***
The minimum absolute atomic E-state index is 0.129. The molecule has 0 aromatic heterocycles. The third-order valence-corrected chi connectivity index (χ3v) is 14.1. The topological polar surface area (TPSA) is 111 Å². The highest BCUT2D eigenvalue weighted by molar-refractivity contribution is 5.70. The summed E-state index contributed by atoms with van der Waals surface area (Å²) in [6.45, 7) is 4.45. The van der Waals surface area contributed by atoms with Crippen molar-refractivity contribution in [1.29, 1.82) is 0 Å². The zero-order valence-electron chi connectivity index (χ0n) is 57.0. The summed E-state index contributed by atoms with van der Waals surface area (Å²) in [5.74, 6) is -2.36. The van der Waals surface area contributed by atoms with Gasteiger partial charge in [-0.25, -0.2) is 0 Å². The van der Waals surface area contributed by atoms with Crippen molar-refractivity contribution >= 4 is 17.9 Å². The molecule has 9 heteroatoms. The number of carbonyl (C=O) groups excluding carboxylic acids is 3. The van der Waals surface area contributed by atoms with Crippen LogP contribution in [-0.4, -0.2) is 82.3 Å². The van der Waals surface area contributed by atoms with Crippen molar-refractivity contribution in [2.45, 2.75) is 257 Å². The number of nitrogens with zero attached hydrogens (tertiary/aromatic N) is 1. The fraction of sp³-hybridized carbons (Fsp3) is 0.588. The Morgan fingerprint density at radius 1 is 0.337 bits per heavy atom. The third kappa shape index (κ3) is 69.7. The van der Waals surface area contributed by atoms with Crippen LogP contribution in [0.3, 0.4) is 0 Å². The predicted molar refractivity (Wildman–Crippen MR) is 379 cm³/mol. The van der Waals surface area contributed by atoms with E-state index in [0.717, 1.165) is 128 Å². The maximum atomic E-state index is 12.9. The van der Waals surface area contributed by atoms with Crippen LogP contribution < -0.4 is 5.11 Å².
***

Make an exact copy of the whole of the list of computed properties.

The minimum absolute atomic E-state index is 0.129. The molecule has 0 aromatic heterocycles. The third-order valence-corrected chi connectivity index (χ3v) is 14.1. The topological polar surface area (TPSA) is 111 Å². The highest BCUT2D eigenvalue weighted by molar-refractivity contribution is 5.70. The summed E-state index contributed by atoms with van der Waals surface area (Å²) in [6.45, 7) is 4.45. The van der Waals surface area contributed by atoms with Crippen molar-refractivity contribution in [1.29, 1.82) is 0 Å². The zero-order valence-electron chi connectivity index (χ0n) is 57.0. The summed E-state index contributed by atoms with van der Waals surface area (Å²) in [5.74, 6) is -2.36. The van der Waals surface area contributed by atoms with Gasteiger partial charge in [-0.25, -0.2) is 0 Å². The van der Waals surface area contributed by atoms with Crippen molar-refractivity contribution >= 4 is 17.9 Å². The molecule has 9 heteroatoms. The number of carbonyl (C=O) groups excluding carboxylic acids is 3. The van der Waals surface area contributed by atoms with Crippen LogP contribution in [-0.4, -0.2) is 82.3 Å². The van der Waals surface area contributed by atoms with Crippen molar-refractivity contribution in [2.45, 2.75) is 257 Å². The number of nitrogens with zero attached hydrogens (tertiary/aromatic N) is 1. The fraction of sp³-hybridized carbons (Fsp3) is 0.588. The Morgan fingerprint density at radius 1 is 0.337 bits per heavy atom. The third kappa shape index (κ3) is 69.7. The van der Waals surface area contributed by atoms with Crippen LogP contribution in [0.3, 0.4) is 0 Å². The predicted molar refractivity (Wildman–Crippen MR) is 379 cm³/mol. The van der Waals surface area contributed by atoms with E-state index in [0.717, 1.165) is 128 Å². The maximum atomic E-state index is 12.9. The van der Waals surface area contributed by atoms with Crippen LogP contribution < -0.4 is 5.11 Å².